You must do partial water changes during the treatments to remove the swimming stage of the parasite out of the aquarium.
Bacterial, Fungi and other Parasitic deseases
When you have a fish tank, there are many diseases that can afflict your fish. Red Empress Cichlids might have Parasites, bacterial infections, or fungi. It’s important to know how to deal with these diseases so you can keep them away from your other fish. To best avoid these diseases you have to maintain good water quality in your aquarium.
Malawi Bloat in Red Empress Cichlid
Malawi Bloat is a condition that causes a visibly swollen abdomen, loss of appetite, and other distressing signs. This condition typically occurs when cichlids in Malawi are fed an unhealthy diet.
How to avoid sick Red Empress Cichlids
The key for healthy red empress cichlids is to have optimal water parameters, enough spaces, and correct habitat.
- Cycle your tank before adding your Red Empress Cichlids
Tank cycling is a necessary step for you to start raising fish. Without a healthy tank, you’re going to have a much harder time raising fish, not to mention it will be more stressful for the fish themselves. Cycling creates a supportive environment for your fish by introducing beneficial bacteria that break down harmful ammonia and nitrites.
2. Avoid overfeeding
You especially need a cycled tank for red empress Cichlid. Because they are voracious eaters and can do well-eating algae, protein-rich krill, and spirulina-based flakes. This introduces lots of harmful ammonia into the aquarium. So, Avoid overfeeding your fish, or you could end up with an overweight cichlid who is prone to illness and disease. You should also make sure that you’re feeding other inhabitants of the aquarium as well the cichlid will find whatever food is left behind by other fish.
On the other hand overfeeding can lead to Malawai bloat of your red empress cichlid which is really bad. The fish will stop eating and will have a bloated stomach and difficulties if swimming and maintaining balance.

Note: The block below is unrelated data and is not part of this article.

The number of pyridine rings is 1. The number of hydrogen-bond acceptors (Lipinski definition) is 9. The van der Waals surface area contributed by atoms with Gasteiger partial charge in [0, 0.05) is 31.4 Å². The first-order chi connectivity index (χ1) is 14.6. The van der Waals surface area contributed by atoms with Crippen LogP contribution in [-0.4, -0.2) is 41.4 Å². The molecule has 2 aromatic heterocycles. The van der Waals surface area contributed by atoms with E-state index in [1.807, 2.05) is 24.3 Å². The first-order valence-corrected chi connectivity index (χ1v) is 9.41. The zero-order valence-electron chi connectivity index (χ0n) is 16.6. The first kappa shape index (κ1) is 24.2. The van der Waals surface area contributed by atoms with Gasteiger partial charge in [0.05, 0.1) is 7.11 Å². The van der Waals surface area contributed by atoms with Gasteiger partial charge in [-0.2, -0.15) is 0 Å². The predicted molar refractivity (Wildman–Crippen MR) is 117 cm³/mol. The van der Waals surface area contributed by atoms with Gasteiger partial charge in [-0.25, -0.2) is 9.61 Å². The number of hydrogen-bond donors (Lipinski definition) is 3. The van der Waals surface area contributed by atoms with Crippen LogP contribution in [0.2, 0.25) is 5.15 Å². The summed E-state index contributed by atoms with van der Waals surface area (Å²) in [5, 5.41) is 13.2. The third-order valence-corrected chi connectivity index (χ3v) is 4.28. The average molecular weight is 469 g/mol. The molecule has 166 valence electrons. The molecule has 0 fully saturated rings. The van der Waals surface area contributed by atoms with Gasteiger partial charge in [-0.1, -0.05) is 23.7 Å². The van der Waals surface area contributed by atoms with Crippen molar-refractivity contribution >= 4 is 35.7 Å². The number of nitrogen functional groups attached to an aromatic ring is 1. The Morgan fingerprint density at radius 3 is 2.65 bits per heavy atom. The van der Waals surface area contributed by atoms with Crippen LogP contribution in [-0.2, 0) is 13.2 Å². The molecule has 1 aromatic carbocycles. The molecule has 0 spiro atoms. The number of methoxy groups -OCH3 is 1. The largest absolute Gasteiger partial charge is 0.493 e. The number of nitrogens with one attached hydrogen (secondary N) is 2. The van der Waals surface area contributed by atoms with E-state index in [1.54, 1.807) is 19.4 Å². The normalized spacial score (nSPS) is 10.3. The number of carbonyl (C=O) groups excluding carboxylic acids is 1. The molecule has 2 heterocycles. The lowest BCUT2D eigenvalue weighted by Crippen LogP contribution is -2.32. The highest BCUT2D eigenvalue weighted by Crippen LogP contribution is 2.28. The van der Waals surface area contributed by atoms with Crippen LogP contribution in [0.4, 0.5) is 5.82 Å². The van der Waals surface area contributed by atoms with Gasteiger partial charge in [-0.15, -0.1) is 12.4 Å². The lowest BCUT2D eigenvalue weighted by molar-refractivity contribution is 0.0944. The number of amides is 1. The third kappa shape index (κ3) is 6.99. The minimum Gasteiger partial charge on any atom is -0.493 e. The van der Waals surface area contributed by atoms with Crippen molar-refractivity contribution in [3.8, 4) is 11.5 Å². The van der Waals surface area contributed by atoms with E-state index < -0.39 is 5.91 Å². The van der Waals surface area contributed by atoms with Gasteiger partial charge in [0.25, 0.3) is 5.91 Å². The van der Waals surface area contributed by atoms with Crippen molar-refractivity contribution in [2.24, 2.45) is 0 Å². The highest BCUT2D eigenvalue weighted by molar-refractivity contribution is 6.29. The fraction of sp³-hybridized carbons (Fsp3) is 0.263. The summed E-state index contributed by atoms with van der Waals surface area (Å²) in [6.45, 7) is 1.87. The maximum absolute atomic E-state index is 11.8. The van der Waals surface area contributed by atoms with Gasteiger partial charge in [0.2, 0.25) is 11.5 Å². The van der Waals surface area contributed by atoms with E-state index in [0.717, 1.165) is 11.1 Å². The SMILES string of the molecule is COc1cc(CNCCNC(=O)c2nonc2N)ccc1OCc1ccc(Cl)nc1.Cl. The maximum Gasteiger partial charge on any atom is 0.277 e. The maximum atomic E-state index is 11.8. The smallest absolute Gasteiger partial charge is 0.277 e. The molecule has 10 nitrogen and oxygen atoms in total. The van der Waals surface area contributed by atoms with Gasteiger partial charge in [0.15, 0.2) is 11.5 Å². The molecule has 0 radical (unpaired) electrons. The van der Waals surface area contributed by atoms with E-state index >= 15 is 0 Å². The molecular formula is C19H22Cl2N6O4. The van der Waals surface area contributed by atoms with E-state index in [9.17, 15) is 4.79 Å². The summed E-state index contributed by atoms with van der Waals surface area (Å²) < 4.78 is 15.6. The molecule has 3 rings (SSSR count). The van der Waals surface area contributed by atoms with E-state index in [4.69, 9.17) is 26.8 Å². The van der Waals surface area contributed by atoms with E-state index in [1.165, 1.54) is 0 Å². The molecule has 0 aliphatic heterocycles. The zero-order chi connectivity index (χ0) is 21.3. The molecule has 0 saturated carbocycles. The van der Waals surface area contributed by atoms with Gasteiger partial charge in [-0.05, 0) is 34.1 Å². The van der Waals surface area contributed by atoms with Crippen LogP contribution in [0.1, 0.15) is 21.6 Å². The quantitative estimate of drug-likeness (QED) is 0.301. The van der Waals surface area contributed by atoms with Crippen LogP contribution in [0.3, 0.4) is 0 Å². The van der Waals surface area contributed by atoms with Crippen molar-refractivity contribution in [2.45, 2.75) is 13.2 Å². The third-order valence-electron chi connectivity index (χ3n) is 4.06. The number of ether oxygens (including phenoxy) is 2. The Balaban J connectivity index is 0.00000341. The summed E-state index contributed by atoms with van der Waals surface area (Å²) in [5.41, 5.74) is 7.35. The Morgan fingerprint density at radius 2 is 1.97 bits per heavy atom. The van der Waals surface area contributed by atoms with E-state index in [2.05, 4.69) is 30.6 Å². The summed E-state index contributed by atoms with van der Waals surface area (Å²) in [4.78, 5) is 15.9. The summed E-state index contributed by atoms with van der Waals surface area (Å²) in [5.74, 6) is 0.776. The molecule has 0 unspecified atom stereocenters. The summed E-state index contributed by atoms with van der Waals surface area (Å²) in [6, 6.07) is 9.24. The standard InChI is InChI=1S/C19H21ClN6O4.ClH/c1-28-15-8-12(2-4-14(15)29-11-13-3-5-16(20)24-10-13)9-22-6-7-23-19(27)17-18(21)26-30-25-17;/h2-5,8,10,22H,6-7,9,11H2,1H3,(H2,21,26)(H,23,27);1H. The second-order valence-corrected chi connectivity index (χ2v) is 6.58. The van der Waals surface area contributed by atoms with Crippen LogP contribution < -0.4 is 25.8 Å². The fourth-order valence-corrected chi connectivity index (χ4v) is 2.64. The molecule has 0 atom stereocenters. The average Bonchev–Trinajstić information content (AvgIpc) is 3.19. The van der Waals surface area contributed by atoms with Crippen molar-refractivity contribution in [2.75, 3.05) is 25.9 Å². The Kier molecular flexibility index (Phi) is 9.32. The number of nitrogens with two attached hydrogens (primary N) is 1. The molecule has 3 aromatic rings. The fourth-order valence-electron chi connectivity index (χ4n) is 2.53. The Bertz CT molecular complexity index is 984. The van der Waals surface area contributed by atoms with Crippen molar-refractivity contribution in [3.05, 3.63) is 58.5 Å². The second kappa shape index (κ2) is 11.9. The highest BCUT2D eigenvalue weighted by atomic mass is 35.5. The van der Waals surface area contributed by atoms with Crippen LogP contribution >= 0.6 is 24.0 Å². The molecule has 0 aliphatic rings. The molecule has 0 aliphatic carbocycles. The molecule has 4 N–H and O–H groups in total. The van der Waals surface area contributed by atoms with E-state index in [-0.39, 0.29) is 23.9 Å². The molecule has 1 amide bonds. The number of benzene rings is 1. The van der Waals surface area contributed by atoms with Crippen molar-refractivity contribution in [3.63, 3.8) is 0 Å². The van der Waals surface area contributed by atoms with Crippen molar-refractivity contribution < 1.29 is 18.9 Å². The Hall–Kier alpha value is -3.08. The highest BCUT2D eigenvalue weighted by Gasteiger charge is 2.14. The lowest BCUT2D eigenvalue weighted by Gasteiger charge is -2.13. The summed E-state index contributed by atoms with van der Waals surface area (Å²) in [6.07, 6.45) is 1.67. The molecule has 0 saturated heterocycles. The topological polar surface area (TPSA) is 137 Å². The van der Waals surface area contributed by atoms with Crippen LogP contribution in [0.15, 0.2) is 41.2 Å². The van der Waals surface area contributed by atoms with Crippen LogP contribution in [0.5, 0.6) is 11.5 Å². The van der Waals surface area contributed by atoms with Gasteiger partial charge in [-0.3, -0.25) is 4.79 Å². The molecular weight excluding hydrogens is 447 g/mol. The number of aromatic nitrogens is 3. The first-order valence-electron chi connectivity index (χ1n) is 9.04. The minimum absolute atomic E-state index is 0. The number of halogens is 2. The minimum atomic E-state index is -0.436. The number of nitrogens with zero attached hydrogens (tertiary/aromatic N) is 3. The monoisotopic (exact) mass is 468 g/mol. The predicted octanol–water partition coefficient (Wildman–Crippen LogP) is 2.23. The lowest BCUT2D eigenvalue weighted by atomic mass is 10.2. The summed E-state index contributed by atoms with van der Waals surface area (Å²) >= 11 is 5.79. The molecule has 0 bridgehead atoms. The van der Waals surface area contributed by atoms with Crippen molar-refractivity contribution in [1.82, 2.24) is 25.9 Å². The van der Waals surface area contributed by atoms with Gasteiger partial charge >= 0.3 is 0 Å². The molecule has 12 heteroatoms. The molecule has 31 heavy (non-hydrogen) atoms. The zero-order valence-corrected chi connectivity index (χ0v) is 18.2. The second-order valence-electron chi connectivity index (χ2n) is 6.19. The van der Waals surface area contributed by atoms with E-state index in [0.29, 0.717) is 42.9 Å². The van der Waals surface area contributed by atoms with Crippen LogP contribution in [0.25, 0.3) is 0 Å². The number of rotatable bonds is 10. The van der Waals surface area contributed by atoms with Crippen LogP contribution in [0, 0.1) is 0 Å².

3. Perform frequent water changes
Water changes are necessary to remove harmful ammonia and nitrite from your aquarium. 20% of water change weekly is advised.
4. Avoid fish stress
Provide a natural habitat and enough space for your red empress cichlid to avoid unnecessary stress.
If you can look after these simple steps, then there won’t be any happy fish like your Cichlid.
Quarantine your new fish before introducing them into the main cichlid tank.
Breeding Red Empress Cichlids
Breeding these Cichlids isn’t difficult. Just like other Cichlids, they are bred in captivity with minimum effort.
Many cichlid species are mouthbrooders. The males will choose a small rock or section of the sand and then chase females until one of them decides to follow him, at which point he will switch into a vertical position and shake with the female, releasing sperm and eggs mixing together. The red empress cichlid female will lay around 45 eggs. And she will take them into her mouth for protection, carefully incubating them until they hatch. Males will compete with one another to attract females by displaying their best colors and swimming patterns.
Red empress mothers are one of the best mothers in the aquarium. She incubates her eggs for around three to four weeks. Both the male and female protect their babies from predators until they’re ready to swim on their own. After the fry is swimming freely, you can separate them from their parents with ease.
After all, it’s a remarkable feeling to breed and witness the reproductions of these amazing colorful fish.
This comprehensive pet fish guide discussed the Red Empress Cichlid in detail. We looked into their behaviors, temperament, diet, how to care, diseases, and much more. Overall, the red empress cichlid is a vibrant colored, beautiful, and hardy fish. It can be kept with other fish as well, especially with the other Malawi Cichlids species. So if you are just a beginner to the aquarium hobby, I would definitely recommend this Cichlid as they require minimum care given they are provided with enough space and other basic requirements.